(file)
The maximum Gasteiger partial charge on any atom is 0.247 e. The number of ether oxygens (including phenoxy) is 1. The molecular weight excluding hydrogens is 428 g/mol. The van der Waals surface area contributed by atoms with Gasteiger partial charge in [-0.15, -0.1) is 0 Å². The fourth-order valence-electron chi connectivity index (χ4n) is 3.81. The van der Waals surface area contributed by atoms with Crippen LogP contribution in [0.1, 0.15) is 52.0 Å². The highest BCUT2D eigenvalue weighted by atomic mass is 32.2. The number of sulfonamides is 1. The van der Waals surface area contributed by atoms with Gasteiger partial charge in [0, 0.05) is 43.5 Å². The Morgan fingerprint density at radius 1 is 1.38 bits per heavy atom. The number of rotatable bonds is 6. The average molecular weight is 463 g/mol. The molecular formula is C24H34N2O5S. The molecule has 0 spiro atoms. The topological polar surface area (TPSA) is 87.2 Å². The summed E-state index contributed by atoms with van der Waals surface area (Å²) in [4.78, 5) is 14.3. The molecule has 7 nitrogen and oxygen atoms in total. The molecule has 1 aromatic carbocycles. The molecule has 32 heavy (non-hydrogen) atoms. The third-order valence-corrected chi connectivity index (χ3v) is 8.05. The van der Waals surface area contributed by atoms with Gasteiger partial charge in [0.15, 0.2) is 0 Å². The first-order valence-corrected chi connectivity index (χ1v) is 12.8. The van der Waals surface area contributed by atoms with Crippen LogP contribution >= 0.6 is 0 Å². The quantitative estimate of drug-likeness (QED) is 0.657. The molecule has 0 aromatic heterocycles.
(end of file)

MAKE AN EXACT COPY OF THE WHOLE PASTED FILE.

The maximum Gasteiger partial charge on any atom is 0.247 e. The number of ether oxygens (including phenoxy) is 1. The molecular weight excluding hydrogens is 428 g/mol. The van der Waals surface area contributed by atoms with Gasteiger partial charge in [-0.15, -0.1) is 0 Å². The fourth-order valence-electron chi connectivity index (χ4n) is 3.81. The van der Waals surface area contributed by atoms with Crippen LogP contribution in [0.1, 0.15) is 52.0 Å². The highest BCUT2D eigenvalue weighted by atomic mass is 32.2. The number of sulfonamides is 1. The van der Waals surface area contributed by atoms with Gasteiger partial charge in [0, 0.05) is 43.5 Å². The Morgan fingerprint density at radius 1 is 1.38 bits per heavy atom. The number of rotatable bonds is 6. The average molecular weight is 463 g/mol. The molecular formula is C24H34N2O5S. The molecule has 0 spiro atoms. The topological polar surface area (TPSA) is 87.2 Å². The summed E-state index contributed by atoms with van der Waals surface area (Å²) in [4.78, 5) is 14.3. The molecule has 7 nitrogen and oxygen atoms in total. The molecule has 1 aromatic carbocycles. The molecule has 32 heavy (non-hydrogen) atoms. The third-order valence-corrected chi connectivity index (χ3v) is 8.05. The van der Waals surface area contributed by atoms with Gasteiger partial charge in [0.15, 0.2) is 0 Å². The first-order valence-corrected chi connectivity index (χ1v) is 12.8. The van der Waals surface area contributed by atoms with Crippen LogP contribution >= 0.6 is 0 Å². The quantitative estimate of drug-likeness (QED) is 0.657. The molecule has 0 aromatic heterocycles.